Trad climber
tucson, az
Sep 25, 2006 - 11:47am PT
I check in on ST for the history lessons, such as this thread, as I'm not in California. Awesome stuff, especially for a new climber like myself.

Here's my question: Are threads archived indefinitely on the SuperTopo server or are they automatically deleted after a year or so? I would hate to lose this history.

About a book: There's a new movement in publishing about one-off book publishing. Anyone can publish these days: it's a matter of submitting files on a website and maybe paying a modest one-time charge. After that, anyone can order a copy and it will be printed on demand.

'Course, this brings money into the equation, and human nature being what it is.... I love having these stories free, but I'm sure that others would also love having these stories collected into a bound book. Um, if anyone is interested in this, let me know and we'll see what we can do.

Mark T.
scuffy b

The town that Nature forgot to hate
Sep 25, 2006 - 11:51am PT
Nice story, Peter. I remember the first time I went up there.
After Waverly Wafer, it was my lead. Wheat Thin was so spooky
looking I decided to try Butterballs instead.
Not my first mistake, or my last, by far.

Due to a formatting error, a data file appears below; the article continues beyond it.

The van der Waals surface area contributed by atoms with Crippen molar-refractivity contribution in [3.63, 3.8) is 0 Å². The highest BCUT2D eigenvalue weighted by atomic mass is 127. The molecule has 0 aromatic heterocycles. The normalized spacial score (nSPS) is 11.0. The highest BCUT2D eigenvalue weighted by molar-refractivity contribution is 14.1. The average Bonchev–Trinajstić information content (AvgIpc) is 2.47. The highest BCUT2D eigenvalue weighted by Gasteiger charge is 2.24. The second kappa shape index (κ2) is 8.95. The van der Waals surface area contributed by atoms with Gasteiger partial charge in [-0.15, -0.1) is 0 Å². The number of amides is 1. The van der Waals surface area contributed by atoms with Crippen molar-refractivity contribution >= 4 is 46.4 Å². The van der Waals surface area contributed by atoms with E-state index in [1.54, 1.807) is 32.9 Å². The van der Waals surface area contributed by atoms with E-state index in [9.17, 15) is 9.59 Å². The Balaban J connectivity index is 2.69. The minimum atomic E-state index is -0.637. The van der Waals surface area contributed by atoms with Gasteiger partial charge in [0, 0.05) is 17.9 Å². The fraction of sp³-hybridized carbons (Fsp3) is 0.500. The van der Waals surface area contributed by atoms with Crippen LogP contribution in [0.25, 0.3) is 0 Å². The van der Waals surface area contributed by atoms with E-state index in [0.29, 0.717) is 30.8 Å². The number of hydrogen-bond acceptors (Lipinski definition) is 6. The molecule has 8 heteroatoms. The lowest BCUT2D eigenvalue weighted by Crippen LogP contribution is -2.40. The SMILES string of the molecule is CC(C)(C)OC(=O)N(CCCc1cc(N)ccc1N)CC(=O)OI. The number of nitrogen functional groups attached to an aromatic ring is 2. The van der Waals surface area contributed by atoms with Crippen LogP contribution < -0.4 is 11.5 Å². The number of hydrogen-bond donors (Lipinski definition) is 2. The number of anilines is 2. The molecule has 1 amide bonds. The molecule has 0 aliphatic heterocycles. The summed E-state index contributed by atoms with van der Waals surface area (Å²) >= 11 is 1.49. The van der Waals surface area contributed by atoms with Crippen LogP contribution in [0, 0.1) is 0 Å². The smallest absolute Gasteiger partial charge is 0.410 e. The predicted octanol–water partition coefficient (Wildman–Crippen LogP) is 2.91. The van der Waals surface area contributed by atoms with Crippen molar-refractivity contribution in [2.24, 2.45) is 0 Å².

Peter Haan

Trad climber
San Francisco, CA
Topic Author's Reply - Sep 25, 2006 - 12:12pm PT
Hi Steve (scuffyB)! Wheat Thin really IS spooky. Fortunately it is not what climbing is about mostly! If it was I wouldn't be a climber! I did as little liebacking as I could on it, for fear of tearing off huge plates of it. If you hit it with your hand, it rang way too freely…. I kept jamming and combination climbing it as much as possible but this was awkward, freakish and not fun. I did lieback it some though, and worried so much. After all I was the first human on the thing, and a big one at that. I would have chosen gorgeous Butterballs too. Thank god Bridwell wanted to do the route; I never would have dared to mount a FA on it. Bridwell was such a great productive influence on us sometimes. I visited with him a few years ago; it was if we hadn't seen each for a few hours, just wonderful.

Chollapete, yeah I am roughly aware of one-off publishing. That is what I might end up having to do, probably. Do you know sites etc?

Best P.

beneath the valley of ultravegans
Sep 25, 2006 - 12:58pm PT